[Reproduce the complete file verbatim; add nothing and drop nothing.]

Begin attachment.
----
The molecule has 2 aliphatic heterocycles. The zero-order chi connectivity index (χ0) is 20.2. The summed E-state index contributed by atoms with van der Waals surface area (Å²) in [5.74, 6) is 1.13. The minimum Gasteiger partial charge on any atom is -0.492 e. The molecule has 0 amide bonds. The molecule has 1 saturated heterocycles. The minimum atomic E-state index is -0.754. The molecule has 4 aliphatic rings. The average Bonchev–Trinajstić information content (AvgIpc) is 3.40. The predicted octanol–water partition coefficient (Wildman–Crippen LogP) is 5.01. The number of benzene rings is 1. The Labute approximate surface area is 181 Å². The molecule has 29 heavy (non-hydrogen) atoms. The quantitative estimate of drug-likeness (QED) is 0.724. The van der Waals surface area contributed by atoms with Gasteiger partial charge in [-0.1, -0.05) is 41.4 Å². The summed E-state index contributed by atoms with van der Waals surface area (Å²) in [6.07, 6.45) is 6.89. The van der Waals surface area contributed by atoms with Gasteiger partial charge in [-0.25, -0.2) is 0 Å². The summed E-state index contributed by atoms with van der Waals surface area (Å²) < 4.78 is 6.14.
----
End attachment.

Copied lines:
The molecule has 2 aliphatic heterocycles. The zero-order chi connectivity index (χ0) is 20.2. The summed E-state index contributed by atoms with van der Waals surface area (Å²) in [5.74, 6) is 1.13. The minimum Gasteiger partial charge on any atom is -0.492 e. The molecule has 0 amide bonds. The molecule has 1 saturated heterocycles. The minimum atomic E-state index is -0.754. The molecule has 4 aliphatic rings. The average Bonchev–Trinajstić information content (AvgIpc) is 3.40. The predicted octanol–water partition coefficient (Wildman–Crippen LogP) is 5.01. The number of benzene rings is 1. The Labute approximate surface area is 181 Å². The molecule has 29 heavy (non-hydrogen) atoms. The quantitative estimate of drug-likeness (QED) is 0.724. The van der Waals surface area contributed by atoms with Gasteiger partial charge in [-0.1, -0.05) is 41.4 Å². The summed E-state index contributed by atoms with van der Waals surface area (Å²) in [6.07, 6.45) is 6.89. The van der Waals surface area contributed by atoms with Gasteiger partial charge in [-0.25, -0.2) is 0 Å². The summed E-state index contributed by atoms with van der Waals surface area (Å²) < 4.78 is 6.14.